Objectives/background: Lessons learned from the implementation of a pharmacist-delivered medication therapy management (MTM) intervention in primary care (PC) can inform future MTM studies and be adopted into real-world clinical settings. We sought to describe the variations and challenges of patient recruitment, enrollment, MTM pharmacist visits, and telephone follow-up in a 3-arm randomized trial of MTM interventions conducted at 3 health centers.
Study design/methods: Using a post-study structured interview, we interviewed study personnel, clinical pharmacists, and investigators about 5 study domains: recruitment, enrollment visits, MTM pharmacist visits, telephone follow-up, and data collection.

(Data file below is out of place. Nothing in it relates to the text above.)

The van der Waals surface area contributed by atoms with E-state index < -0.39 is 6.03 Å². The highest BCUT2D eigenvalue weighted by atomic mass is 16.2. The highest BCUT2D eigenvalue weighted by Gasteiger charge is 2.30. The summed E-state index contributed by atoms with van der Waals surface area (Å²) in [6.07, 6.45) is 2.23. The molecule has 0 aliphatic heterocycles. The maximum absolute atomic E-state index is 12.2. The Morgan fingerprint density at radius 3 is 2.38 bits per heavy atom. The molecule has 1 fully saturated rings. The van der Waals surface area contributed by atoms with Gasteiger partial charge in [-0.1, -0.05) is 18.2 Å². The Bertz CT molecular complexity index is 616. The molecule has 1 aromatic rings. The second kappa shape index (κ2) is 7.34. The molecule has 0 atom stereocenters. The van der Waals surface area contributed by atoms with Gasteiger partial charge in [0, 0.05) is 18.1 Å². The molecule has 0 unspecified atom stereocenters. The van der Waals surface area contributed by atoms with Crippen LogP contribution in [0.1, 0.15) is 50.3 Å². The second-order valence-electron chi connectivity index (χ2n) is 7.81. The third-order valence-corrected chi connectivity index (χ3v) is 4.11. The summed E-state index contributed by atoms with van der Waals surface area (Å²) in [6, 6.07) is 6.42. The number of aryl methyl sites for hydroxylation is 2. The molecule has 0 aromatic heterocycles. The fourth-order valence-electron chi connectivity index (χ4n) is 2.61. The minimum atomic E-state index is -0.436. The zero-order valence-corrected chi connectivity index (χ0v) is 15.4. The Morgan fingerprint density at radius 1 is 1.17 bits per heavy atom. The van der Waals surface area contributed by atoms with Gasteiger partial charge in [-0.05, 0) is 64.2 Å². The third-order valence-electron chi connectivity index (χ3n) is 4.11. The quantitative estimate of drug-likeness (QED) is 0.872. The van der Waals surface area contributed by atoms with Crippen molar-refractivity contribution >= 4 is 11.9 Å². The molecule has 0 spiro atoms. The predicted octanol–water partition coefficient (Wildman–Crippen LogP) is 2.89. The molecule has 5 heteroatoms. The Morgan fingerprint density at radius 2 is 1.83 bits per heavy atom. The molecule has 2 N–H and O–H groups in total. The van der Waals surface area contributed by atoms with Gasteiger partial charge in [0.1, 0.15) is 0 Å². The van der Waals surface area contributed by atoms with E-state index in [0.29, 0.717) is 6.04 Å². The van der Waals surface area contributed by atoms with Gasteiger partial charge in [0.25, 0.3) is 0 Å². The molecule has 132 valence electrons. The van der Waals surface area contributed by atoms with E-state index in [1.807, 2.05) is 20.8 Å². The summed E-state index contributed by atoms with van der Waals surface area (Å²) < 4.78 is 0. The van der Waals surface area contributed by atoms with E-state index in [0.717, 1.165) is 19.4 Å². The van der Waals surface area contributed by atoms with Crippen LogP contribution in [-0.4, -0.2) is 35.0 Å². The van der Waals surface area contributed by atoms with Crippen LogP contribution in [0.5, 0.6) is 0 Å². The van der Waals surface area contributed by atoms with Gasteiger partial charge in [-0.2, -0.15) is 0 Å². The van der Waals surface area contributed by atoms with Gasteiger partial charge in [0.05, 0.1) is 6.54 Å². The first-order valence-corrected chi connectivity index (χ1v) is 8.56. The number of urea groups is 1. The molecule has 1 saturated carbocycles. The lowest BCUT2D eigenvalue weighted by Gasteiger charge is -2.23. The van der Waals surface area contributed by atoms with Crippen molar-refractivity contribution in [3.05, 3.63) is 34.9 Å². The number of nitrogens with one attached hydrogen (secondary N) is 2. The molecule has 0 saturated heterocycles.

Results: All centers screened clinic schedules and conducted queries of administrative databases to identify eligible participants. Patients were recruited either during existing primary care visits or by mailing letters with telephone follow-up. Patients with many medical problems, with transportation difficulties, or who were unaccompanied by a family member were less likely to enroll. MTM visits scheduled separately from other clinic appointments had higher cancellation or no-show rates. Provider response to pharmacist recommendations was low overall but better when the provider was acquainted with the pharmacist who was making contact.
Conclusions: Off-site implementation of MTM services results in lower participation by patients and providers. Future MTM studies should consider integrating MTM services within the clinic during existing appointments by a pharmacist familiar to the primary care provider.
Trial registration: ClinicalTrials.gov NCT00773942.